Rev'd James Hanvey, SJ found himself captivated by ‘Iñigo’, Jonathan Moore’s new play about the life of St Ignatius, now on stage at London’s White Bear Theatre. This intelligent production explores ‘that strange asymmetry between the life and the achievement’ of Ignatius, and in doing so it issues the audience with a subtle invitation to participate in the drama of divine presence.
The history of the Society of Jesus is filled with drama. The innovative form of the Society’s life – not so much a rule as ‘a way of proceeding’ – meant that the rapidly growing early Society had to struggle to justify itself as a religious order, all the more so because of its range of activities: the establishment of colleges and universities which placed it at the centre of cities and cultures, its energetic work to respond to the Protestant reformation, and all the while bringing new methods and energy to the renovation and renewal of Catholicism.
The Society was conceived as a missionary order and it was natural for it to follow the expansion of the European powers into newly-discovered territories in the Americas and the new economic markets opening up in Asia and the East. To meet the new circumstances it encountered, the Society developed creative techniques and approaches to adapt to the needs of the peoples it sought to engage, sometimes working with but sometimes against the vested interests of traders and imperial governments.
From the beginning, in a tradition that continues today, Jesuits worked at all levels of society: not only in the courts of Kings and Queens, but in slums and prisons; from the new agents of empire to the indigenous peoples in the claimed territories. Many of the Society’s members distinguished themselves not only in the classical fields of scholarship but in the emerging sciences and, on a different plane, they showed that they were not afraid to swell the ranks of the martyrs wherever they were sent. Nor could Jesuits be confined to physical, intellectual or spiritual cloisters. They sought a passionate insertion into cultures which they endeavoured not only to understand but also to shape according to the Kingdom of Christ and the dynamic Christian humanism that they had made their own.
Of course, this great burst of apostolic energy was not without its problems. While drawing many influential supporters it also brought suspicion and opposition. Jesuits were not only viewed as dangerous and political because of their power and influence, but their doctrine, too, was often regarded with suspicion; and although they may have aspired to humility they did not lack confidence in their ability, nor were they notable in shrinking from controversy. In 1773, the papacy suppressed the Society only to restore it again in 1814. Even in present times, the Society has not had its troubles to seek.
What inspired and sustained this remarkable order? It all began with Ignatius of Loyola, or Iñigo, who, despite his own dreams and ambitions, had little significant prospect of being noticed let alone changing history. Here begins the problem with which any writer or dramatist has to deal. Iñigo lacks immediate appeal; he has none of the immediate warmth and attractiveness of Francis of Assisi or Teresa of Avila, nor during his life is he the performer of spectacular deeds – natural or supernatural – that capture the imagination. Indeed, looking at the source documents – the Spiritual Exercises, the Constitutions, the so-called ‘spiritual diary’ and the extensive correspondence – one might be forgiven for finding Ignatius a rather dry personality with evident neuroses and quirks, whose most distinguishing characteristic was a very strong, determined will. Though women do seem to have found him attractive.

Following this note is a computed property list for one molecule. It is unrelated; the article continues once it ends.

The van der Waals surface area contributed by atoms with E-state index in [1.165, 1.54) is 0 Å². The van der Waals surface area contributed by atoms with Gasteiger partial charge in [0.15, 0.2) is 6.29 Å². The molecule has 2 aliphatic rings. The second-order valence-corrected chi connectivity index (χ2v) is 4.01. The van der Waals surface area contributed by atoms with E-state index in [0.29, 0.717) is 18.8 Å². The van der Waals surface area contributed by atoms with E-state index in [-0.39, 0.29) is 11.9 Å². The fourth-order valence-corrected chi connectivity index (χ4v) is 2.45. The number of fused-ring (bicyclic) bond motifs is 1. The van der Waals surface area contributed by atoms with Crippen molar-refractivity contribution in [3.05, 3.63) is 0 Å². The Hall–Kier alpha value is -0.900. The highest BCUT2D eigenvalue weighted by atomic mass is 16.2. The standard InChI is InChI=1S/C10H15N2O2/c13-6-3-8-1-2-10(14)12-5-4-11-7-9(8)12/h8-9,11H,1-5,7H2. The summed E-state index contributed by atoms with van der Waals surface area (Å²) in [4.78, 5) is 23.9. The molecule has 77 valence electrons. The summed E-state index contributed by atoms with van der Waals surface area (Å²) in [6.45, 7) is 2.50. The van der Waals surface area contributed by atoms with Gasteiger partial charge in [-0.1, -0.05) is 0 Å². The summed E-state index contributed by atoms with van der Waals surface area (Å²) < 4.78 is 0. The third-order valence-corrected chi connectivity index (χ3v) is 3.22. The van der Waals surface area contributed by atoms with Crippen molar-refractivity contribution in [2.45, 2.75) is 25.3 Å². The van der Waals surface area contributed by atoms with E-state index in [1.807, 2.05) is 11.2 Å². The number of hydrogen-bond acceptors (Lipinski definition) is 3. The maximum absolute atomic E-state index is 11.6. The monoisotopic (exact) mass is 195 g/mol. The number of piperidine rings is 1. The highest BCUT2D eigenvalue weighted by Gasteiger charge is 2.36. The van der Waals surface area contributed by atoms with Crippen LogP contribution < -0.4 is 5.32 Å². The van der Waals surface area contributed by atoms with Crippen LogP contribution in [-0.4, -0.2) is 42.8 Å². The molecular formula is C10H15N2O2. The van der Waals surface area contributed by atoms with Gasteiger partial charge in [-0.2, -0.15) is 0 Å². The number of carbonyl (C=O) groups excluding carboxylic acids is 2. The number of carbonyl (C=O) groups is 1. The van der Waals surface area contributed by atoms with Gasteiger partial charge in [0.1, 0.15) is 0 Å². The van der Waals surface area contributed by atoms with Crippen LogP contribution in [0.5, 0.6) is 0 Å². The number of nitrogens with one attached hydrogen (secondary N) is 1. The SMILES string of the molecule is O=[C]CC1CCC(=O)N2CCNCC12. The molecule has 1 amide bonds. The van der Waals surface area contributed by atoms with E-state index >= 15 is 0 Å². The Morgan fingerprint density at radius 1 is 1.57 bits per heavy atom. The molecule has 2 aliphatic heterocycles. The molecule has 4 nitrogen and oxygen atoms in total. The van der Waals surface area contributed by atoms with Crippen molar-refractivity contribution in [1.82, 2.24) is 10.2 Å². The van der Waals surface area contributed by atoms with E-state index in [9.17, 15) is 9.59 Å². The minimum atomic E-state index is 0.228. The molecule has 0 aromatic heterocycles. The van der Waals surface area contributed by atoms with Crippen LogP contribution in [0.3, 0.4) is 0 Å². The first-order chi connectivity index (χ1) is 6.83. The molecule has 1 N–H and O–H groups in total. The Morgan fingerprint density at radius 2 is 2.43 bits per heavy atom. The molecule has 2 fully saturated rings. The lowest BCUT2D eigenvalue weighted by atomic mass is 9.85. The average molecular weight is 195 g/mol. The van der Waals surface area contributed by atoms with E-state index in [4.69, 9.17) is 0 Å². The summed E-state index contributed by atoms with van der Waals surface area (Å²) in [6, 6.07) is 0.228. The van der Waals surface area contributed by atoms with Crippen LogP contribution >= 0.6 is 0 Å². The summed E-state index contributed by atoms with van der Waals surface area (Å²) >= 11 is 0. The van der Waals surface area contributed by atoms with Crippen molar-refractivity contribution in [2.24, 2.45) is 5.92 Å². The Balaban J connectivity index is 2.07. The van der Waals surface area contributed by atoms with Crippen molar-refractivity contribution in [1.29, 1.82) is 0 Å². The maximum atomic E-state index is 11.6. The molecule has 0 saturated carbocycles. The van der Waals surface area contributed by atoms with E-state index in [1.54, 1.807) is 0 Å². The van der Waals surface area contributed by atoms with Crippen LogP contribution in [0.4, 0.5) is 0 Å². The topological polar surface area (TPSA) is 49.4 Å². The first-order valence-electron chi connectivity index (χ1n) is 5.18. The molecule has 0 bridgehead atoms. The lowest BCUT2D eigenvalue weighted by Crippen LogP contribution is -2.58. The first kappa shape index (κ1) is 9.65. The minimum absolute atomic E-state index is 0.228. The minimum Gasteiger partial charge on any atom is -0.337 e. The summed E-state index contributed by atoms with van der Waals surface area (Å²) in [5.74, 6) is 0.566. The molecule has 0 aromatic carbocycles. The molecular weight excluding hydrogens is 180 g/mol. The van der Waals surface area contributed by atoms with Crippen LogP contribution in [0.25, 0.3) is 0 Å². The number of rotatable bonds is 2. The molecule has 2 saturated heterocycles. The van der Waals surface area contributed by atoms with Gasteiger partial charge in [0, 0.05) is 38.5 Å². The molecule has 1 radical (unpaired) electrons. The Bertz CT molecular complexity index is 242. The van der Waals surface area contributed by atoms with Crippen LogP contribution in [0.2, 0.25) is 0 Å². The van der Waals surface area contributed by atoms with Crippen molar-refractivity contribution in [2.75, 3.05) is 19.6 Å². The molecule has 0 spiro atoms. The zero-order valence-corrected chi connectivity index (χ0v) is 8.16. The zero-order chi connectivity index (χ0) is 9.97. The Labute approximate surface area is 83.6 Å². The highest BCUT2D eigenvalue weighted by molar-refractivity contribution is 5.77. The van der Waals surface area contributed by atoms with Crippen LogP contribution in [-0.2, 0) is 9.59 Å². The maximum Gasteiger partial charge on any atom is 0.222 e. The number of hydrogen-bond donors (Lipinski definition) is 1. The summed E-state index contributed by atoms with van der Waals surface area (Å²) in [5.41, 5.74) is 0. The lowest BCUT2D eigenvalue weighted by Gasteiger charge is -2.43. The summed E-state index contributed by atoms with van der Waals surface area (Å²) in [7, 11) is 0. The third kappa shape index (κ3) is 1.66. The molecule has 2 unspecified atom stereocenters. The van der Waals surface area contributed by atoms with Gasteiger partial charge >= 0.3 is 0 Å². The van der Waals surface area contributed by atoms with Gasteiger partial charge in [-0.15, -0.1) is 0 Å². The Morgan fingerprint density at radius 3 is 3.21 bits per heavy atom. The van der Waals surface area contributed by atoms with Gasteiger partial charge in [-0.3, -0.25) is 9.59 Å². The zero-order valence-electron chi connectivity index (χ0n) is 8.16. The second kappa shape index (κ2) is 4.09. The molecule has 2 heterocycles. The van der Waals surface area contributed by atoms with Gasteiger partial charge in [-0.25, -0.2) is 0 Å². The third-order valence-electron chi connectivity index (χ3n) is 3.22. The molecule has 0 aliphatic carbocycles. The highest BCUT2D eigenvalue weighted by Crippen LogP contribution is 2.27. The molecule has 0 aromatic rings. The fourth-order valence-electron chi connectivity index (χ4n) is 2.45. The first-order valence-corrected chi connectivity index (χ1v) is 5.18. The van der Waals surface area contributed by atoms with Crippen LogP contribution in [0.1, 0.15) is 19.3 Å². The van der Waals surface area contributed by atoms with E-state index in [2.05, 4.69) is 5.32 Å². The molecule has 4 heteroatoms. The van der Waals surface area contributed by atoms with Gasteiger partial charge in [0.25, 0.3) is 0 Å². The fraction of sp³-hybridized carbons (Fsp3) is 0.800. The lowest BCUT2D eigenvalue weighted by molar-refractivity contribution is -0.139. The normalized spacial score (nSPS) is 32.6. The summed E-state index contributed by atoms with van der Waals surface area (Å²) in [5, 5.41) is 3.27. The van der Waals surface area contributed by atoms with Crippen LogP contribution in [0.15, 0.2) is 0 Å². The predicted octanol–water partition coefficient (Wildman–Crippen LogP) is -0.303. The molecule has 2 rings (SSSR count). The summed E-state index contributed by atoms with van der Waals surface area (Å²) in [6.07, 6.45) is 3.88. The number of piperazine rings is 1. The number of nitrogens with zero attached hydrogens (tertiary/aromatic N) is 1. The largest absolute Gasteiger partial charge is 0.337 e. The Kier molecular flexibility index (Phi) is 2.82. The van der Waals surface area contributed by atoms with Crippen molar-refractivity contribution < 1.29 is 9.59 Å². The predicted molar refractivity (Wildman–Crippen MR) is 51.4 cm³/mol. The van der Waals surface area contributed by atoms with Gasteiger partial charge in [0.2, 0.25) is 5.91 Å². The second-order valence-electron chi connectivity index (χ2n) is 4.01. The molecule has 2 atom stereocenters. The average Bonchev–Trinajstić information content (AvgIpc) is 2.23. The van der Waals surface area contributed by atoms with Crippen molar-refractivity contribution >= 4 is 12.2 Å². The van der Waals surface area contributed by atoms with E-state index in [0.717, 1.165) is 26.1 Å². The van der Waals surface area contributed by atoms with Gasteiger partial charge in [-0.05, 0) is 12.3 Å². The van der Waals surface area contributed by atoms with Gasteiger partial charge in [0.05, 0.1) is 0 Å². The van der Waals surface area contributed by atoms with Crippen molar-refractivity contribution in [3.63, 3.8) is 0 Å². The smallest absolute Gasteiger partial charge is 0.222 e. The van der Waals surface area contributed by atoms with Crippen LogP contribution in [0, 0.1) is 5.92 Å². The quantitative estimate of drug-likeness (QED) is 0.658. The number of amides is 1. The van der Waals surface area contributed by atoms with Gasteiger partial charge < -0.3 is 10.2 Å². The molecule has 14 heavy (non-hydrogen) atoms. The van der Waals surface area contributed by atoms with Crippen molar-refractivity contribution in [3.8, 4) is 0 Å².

While it is not too difficult to turn the history of the Society, or some part of it, into a powerful drama, as The Mission demonstrates, the story of Ignatius is a challenge. Even Cecil B. DeMille would find it difficult to make this life, especially the years in Rome as General, into an epic. Jonathan Moore is perceptive enough not to try, but in ‘Iñigo’ he does begin to explore that strange asymmetry between the life and the achievement.
It cannot be just luck or circumstance that makes Ignatius a major historical and religious figure, one whose influence through the Society and Spiritual Exercises continues to touch incalculable numbers of people and inspire imaginations. The vast imbalance between the instrument and the effect must be the way in which God chooses to work. The very discrepancy itself is the drama; it provides the space in which we glimpse something of the divine nature and presence, the hidden, awesome, loving majesty of the God ‘who labours and works’ in us and for us in all things. The art is not only to entertain us, to make us think or even to inspire; good theatre will do all of this and more. The real challenge is to bring us into the space where we can begin to see and experience what lies at the heart of this discrepancy and come to inhabit it, for a few moments, a few hours or a lifetime. Even when it is an attractive space, it is also dangerous and disconcerting, for we cannot remain merely a member of the audience: we cannot hide.
The White Bear Theatre where ‘Iñigo’ is being performed provides an intimate, intense, but convivial space in which it is not really possible to hide. Even though one may not know anyone else, one doesn’t feel anonymous. Not only does this create a sense of sharing as an audience, it allows for a moment of community, of participation, even though nothing is demanded other than to be attentive, open and present. It changes the relationship between actors and audience. There is a sense, then, in which the space of the White Bear is the right space for ‘Iñigo’, both in scale and immediacy. There is no real need for scenery; with characteristic intelligence and wit, a few well-crafted props and costumes, and subtle changes of lighting, music and sound effects, writer/director Jonathan Moore invites our visual and emotional imagination to open to the drama that unfolds, as much interior as exterior.